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NBR Awards for 2012

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NBR Awards for 2012
Best Film
ZERO DARK THIRTY

Best Foreign Language Film
AMOUR

Best Original Screenplay
Rian Johnson, LOOPER

Best Actor
Bradley Cooper, SILVER LININGS PLAYBOOK

Best Actress
Jessica Chastain, ZERO DARK THIRTY

Best Adapted Screenplay
David O. Russell, SILVER LININGS PLAYBOOK

Best Animated Feature
WRECK-IT RALPH

Best Director
Kathryn Bigelow, ZERO DARK THIRTY

Best Directorial Debut
Benh Zeitlin, BEASTS OF THE SOUTHERN WILD

Best Documentary
SEARCHING FOR SUGAR MAN

Best Ensemble
LES MISÉRABLES
Best Supporting Actor
Leonardo DiCaprio, DJANGO UNCHAINED

Best Supporting Actress
Ann Dowd, COMPLIANCE

Breakthrough Performance Actor
Tom Holland, THE IMPOSSIBLE

Breakthrough Performance Actress
Quvenzhané Wallis BEASTS OF THE SOUTHERN WILD

NBR Freedom of Expression
THE CENTRAL PARK FIVE

NBR Freedom of Expression
PROMISED LAND

Special Achievement in Filmmaking
Ben Affleck, ARGO

Spotlight Award
John Goodman (ARGO, FLIGHT, PARANORMAN, TROUBLE WITH THE CURVE)

Top 10 Independent Films
(In Alphabetical Order) ARBITRAGE, BERNIE, COMPLIANCE, END OF WATCH, HELLO I MUST BE GOING, LITTLE BIRDS, MOONRISE KINGDOM, ON THE ROAD, QUARTET, SLEEPWALK WITH ME

Top 5 Documentaries
(In Alphabetical Order) AI WEIWEI: NEVER SORRY, DETROPIA, THE GATEKEEPERS, THE INVISIBLE WAR, ONLY THE YOUNG

Top 5 Foreign Language Films
(In Alphabetical Order) BARBARA, THE INTOUCHABLES, THE KID WITH A BIKE, NO, WAR WITCH

Top Films
(in alphabetical order) ARGO, BEASTS OF THE SOUTHERN WILD,DJANGO UNCHAINED, LES MISÉRABLES, LINCOLN, LOOPER, THE PERKS OF BEING A WALLFLOWER, PROMISED LAND, SILVER LININGS PLAYBOOK

William K. Everson Award For Film History
50 YEARS OF BOND FILMS

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“Chad Harbach spent ten years writing his novel. It was his avocation, for which he was paid nothing, with no guarantee he’d ever be paid anything, while he supported himself doing freelance work, for which I don’t think he ever made $30,000 a year. I sold his book for an advance that equated to $65,000 a year—before taxes and commission—for each of the years of work he’d put in. The law schools in this country churn out first-year associates at white-shoe firms that pay them $250,000 a year, when they’re twenty-five years of age, to sit at a desk doing meaningless bullshit to grease the wheels of the corporatocracy, and people get upset about an excellent author getting $65,000 a year? Give me a fucking break.”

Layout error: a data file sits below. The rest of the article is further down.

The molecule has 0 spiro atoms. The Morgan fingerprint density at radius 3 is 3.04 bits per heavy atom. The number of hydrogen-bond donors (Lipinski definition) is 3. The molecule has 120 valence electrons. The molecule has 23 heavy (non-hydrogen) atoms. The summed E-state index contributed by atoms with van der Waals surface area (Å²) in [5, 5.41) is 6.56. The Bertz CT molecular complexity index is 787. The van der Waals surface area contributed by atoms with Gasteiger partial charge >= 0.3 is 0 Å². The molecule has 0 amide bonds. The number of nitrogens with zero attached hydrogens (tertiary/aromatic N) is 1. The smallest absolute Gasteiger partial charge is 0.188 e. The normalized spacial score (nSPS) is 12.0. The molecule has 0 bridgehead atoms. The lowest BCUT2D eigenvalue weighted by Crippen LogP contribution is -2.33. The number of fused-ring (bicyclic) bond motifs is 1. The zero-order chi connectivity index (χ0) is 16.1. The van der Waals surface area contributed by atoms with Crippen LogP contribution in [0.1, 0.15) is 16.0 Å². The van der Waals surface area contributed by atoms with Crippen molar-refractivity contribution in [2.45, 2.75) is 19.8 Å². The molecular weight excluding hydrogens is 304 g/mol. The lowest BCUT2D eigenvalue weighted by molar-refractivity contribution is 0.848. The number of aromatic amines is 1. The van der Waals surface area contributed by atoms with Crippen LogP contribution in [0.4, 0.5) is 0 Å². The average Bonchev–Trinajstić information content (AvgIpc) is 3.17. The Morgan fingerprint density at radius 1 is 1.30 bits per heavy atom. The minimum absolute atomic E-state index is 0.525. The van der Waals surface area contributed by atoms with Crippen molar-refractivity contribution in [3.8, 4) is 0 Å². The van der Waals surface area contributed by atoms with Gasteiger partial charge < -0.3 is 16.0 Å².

~ Book Agent Chris Parris-Lamb On The State Of The Publishing Industry

INTERVIEWER
Do you think this anxiety of yours has something to do with being a woman? Do you have to work harder than a male writer, just to create work that isn’t dismissed as being “for women”? Is there a difference between male and female writing?

FERRANTE
I’ll answer with my own story. As a girl—twelve, thirteen years old—I was absolutely certain that a good book had to have a man as its hero, and that depressed me. That phase ended after a couple of years. At fifteen I began to write stories about brave girls who were in serious trouble. But the idea remained—indeed, it grew stronger—that the greatest narrators were men and that one had to learn to narrate like them. I devoured books at that age, and there’s no getting around it, my models were masculine. So even when I wrote stories about girls, I wanted to give the heroine a wealth of experiences, a freedom, a determination that I tried to imitate from the great novels written by men. I didn’t want to write like Madame de La Fayette or Jane Austen or the Brontës—at the time I knew very little about contemporary literature—but like Defoe or Fielding or Flaubert or Tolstoy or Dostoyevsky or even Hugo. While the models offered by women novelists were few and seemed to me for the most part thin, those of male novelists were numerous and almost always dazzling. That phase lasted a long time, until I was in my early twenties, and it left profound effects.
~ Elena Ferrante, Paris Review Art Of Fiction No. 228

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